‘A lot done, more to do’ was the slogan used by an Irish political party in a general election fifteen years ago. It might also apply to the study of this country’s architectural history about which the more we learn, the more we realise how little we know. There are certain areas in which a considerable amount of research has been undertaken, but many others where next to nothing has yet been done. With regard to the latter, investigation into the design and character of ancillary buildings on country estates is a subject that has hitherto not been explored in any depth. Yet these structures – the stable- and farmyards and so forth – were as important to the successful management of an estate as was the large house at its centre. Today there is much interest in what took place beyond the green baize door inside a country house, so that the lives of domestic servants and the quarters they occupied are given increasing notice. However, their outdoor equivalents – those who lived and worked in ancillary buildings – do not seem to attract much attention. Nor do the buildings themselves, even though they were often as well designed, constructed and finished as the big house they were there to sustain. Indeed they are often so sturdy that in instances where the country house has either fallen or been pulled down, the outbuildings remain. Such is the case at Donore, County Westmeath.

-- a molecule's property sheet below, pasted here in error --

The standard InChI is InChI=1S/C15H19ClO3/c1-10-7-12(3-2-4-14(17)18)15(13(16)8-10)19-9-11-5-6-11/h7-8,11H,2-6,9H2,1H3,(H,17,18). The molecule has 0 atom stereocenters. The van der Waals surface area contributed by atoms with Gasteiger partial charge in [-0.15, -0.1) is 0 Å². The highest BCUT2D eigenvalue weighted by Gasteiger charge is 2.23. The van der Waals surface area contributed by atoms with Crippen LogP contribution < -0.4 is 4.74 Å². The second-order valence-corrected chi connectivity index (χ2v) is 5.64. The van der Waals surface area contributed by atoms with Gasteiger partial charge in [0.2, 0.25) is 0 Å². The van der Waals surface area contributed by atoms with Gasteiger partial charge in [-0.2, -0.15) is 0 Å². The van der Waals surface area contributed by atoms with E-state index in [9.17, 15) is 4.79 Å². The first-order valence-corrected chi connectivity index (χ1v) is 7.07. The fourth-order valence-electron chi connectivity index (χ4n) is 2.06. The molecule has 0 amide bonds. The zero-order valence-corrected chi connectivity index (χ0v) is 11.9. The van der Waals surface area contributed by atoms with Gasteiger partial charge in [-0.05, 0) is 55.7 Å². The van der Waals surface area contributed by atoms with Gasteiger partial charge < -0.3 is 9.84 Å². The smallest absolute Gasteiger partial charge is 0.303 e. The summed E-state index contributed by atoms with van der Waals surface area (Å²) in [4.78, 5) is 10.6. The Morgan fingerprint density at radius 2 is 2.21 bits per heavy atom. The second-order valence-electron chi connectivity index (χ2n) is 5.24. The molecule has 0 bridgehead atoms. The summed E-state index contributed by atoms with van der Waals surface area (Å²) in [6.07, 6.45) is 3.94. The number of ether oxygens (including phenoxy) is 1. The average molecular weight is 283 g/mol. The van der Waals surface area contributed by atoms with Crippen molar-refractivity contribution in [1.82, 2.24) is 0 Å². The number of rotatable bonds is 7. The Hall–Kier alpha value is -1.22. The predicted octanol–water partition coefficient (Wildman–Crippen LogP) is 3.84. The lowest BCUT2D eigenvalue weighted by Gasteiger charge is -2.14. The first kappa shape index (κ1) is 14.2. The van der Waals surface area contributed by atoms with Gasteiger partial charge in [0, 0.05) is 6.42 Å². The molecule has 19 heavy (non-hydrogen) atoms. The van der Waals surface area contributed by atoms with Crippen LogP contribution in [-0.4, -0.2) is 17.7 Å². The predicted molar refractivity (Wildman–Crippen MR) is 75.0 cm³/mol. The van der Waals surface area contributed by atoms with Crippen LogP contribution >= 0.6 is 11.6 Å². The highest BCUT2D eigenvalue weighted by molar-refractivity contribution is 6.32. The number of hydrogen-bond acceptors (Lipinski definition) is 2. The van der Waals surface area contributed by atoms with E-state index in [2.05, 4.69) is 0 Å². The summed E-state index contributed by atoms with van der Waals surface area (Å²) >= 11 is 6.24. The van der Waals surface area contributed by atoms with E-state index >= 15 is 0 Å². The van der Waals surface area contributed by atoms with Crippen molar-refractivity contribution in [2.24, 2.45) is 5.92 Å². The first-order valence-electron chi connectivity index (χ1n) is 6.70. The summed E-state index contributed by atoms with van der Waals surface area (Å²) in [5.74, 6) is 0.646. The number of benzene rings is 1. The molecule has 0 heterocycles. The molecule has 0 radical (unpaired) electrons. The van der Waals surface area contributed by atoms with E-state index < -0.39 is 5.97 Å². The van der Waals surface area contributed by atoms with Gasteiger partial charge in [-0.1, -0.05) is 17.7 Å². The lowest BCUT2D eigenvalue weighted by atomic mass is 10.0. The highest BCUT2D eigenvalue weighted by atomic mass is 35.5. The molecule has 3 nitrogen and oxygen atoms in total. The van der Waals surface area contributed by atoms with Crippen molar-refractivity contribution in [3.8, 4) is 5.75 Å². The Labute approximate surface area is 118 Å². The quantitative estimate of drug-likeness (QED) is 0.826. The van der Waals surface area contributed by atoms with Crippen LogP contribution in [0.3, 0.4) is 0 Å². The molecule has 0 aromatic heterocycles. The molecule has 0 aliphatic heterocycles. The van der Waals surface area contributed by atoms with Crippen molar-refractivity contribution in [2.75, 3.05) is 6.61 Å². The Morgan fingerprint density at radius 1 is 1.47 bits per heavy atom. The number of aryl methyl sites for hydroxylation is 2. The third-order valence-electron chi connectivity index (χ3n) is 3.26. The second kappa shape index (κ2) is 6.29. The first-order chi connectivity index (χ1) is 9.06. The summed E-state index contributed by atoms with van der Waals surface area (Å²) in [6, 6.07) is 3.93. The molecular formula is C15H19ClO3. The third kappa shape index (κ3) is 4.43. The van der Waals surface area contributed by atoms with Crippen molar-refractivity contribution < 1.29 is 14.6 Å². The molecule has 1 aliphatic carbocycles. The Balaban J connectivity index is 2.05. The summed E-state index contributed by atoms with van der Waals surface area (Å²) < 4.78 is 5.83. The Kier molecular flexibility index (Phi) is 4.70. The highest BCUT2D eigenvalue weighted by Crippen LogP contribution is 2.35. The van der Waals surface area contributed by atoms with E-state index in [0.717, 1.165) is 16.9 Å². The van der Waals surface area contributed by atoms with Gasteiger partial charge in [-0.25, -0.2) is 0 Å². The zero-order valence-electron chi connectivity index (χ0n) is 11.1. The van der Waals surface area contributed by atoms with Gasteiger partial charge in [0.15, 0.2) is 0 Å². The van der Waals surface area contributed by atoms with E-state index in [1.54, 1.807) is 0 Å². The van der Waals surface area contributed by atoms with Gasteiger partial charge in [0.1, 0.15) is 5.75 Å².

For hundreds of years Donore was occupied by a branch of the Nugent family the first of whom, Hugh de Nugent, came to Ireland in the 12th century and received lands in Westmeath. In the fifteenth century one of his descendants, James Nugent, married the heiress Elizabeth Holywood and it appears that through her inheritance the lands of Donore passed to the couple’s heirs. In the 17th century, the Nugents of Donore fought with their Irish compatriots in the Confederate Wars and were duly indicted, yet somehow despite consistently remaining Roman Catholic they managed to retain their property. In fact, by judicious marriages they improved their circumstances. In the 18th century, for example, James Nugent, first baronet, married Catherine King, elder daughter and co-heiress of Robert King of Drewstown, County Meath: that house was discussed here last week. And so it continued into the middle of the last century when, shortly before her death in November 1957 the widowed Aileen, Lady Nugent sold the estate to the Franciscan order which had re-settled nearby on land gifted to the friars by the Nugents. According to the present head of the family, the price paid for this transaction was £20,000. Apparently Lady Nugent had insisted as a condition of the sale that the house would be preserved. However this was not to be. The Franciscans subsequently sold on the greater part of the estate to the Land Commission, Donore was duly condemned, and pulled down. Today a bungalow occupies the site.